British politicians warn against Zimbabwe WC matches
Published: Tuesday, December 17, 2002, 1:14 [IST]
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Thatscricket Special: World Cup 2003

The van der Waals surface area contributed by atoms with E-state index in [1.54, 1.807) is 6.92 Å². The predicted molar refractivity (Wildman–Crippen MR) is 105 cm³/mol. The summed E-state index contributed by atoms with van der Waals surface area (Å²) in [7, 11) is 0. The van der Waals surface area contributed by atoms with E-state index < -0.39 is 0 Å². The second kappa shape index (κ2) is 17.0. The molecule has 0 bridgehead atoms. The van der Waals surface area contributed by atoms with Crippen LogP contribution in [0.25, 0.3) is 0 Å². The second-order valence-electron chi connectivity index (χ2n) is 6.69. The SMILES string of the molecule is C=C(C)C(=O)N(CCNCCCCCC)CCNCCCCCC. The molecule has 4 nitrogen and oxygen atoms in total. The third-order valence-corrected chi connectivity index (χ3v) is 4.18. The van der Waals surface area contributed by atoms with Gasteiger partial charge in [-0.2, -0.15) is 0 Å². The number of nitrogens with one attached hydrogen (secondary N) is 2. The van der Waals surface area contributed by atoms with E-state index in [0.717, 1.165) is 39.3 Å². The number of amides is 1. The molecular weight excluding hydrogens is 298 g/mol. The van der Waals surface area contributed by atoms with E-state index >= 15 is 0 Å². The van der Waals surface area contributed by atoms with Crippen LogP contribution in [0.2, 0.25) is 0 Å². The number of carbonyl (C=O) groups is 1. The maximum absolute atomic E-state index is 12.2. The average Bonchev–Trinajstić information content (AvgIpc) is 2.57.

London: Political opposition to England's participation in World Cup cricket matches in Zimbabwe is hardening according to a survey reported by the BBC here on Monday. It polled 100 MPs from Britain's governing Labour party and found that 66 per cent of those surveyed said England should refuse to play in Zimbabwe, which is co- hosting February's tournament with South Africa and Kenya. Only 18 MPs said England should go ahead with its matches in Zimbabwe, the rest abstaining. Last week Britain's Foreign Office expressed its concern about what it said was the growing humanitarian crisis in Zimbabwe caused by the policies of President Robert Mugabe. And Michael Ancram, foreign affairs spokesman for Britain's Opposition Conservative party urged world cricket's governing body, the International Cricket Council (ICC) to strip Zimbabwe of its host status. However, Britain's Sports Minister Richard Caborn has always maintained that the ICC, not politicians, should make the final decision on Zimbabwe. ICC sent a delegation to Zimbabwe last month, including its chief executive Malcolm Speed and the chief executive of the England and Wales Cricket Board, Tim Lamb, to inspect security arrangements. The delegation's report was circulated to the ICC's 15-strong executive board on Friday and its decision on Zimbabwe is due to be made public later this week. "The report from the security council delegation that went to Zimbabwe has been circulated to all the member countries and we are collecting their comments," said an ICC spokesman, who declined to comment on the BBC findings. "At the moment, until a decision is made, it would be inappropriate to comment on whether a team should be travelling to Zimbabwe." Harold Best, one of the Labour MPs surveyed said, "I thought there should be opposition to such a tour taking place in Zimbabwe. "Cricket, the game of all games, calls for fair play and openness, and they are not playing cricket in Zimbabwe, they are playing a kind of politics which does not make any sense." However former England opening batsman Chris Broad, who went on a rebel tour to South Africa during the apartheid era, said cricketers should not be forced to take a stand when British companies continued to trade with Zimbabwe. "It is not right what is going on there but why should England's cricketers be singled out when there is so much other business going on in Zimbabwe," Broad said. "If back-bench MPs feel so strongly about it they should have a word with their colleagues who make the decisions and say 'We really feel it shouldn't happen,' and not only pull out England's cricketers but British Airways and all other businesses who have dealings with Zimbabwe. "It is incredibly unfair to single out cricketers just because they occupy the back pages." Pakistan played two Tests and five One-day games in Zimbawbe last month. India, Kenya, Namibia and Pakistan have shown no hesitation at playing in Zimbabwe, but Australia and England, the other visiting nations scheduled to play World Cup games in Zimbabwe, have voiced concern. Both the Australian and British governments have been severely critical of Mugabe's policies. Zimbabwe has come under international scrutiny over the forcible eviction of white farmers, who owned more than 30 per cent of the country's most fertile land before the policy to move them was launched in 2000 with Mugabe's blessing.